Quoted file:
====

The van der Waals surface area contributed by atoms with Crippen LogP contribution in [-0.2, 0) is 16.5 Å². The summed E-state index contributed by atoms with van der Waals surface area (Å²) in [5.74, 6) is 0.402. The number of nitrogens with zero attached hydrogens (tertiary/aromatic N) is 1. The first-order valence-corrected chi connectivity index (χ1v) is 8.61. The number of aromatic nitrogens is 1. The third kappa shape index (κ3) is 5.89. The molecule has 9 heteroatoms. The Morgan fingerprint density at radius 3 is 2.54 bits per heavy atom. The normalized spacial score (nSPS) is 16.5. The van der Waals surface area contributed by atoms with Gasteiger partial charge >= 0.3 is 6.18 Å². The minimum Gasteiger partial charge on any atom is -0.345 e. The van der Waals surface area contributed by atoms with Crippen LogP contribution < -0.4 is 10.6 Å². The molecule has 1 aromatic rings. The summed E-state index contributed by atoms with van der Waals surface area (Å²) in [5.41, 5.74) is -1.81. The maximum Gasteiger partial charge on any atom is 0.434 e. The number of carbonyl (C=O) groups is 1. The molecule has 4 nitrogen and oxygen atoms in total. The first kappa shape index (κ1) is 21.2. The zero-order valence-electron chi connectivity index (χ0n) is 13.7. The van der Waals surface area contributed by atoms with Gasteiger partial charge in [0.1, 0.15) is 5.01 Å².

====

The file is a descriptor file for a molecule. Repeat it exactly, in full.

The van der Waals surface area contributed by atoms with Crippen LogP contribution in [-0.2, 0) is 16.5 Å². The summed E-state index contributed by atoms with van der Waals surface area (Å²) in [5.74, 6) is 0.402. The number of nitrogens with zero attached hydrogens (tertiary/aromatic N) is 1. The first-order valence-corrected chi connectivity index (χ1v) is 8.61. The number of aromatic nitrogens is 1. The third kappa shape index (κ3) is 5.89. The molecule has 9 heteroatoms. The Morgan fingerprint density at radius 3 is 2.54 bits per heavy atom. The normalized spacial score (nSPS) is 16.5. The van der Waals surface area contributed by atoms with Gasteiger partial charge >= 0.3 is 6.18 Å². The minimum Gasteiger partial charge on any atom is -0.345 e. The van der Waals surface area contributed by atoms with Crippen LogP contribution < -0.4 is 10.6 Å². The molecule has 1 aromatic rings. The summed E-state index contributed by atoms with van der Waals surface area (Å²) in [5.41, 5.74) is -1.81. The maximum Gasteiger partial charge on any atom is 0.434 e. The number of carbonyl (C=O) groups is 1. The molecule has 4 nitrogen and oxygen atoms in total. The first kappa shape index (κ1) is 21.2. The zero-order valence-electron chi connectivity index (χ0n) is 13.7. The van der Waals surface area contributed by atoms with Gasteiger partial charge in [0.1, 0.15) is 5.01 Å².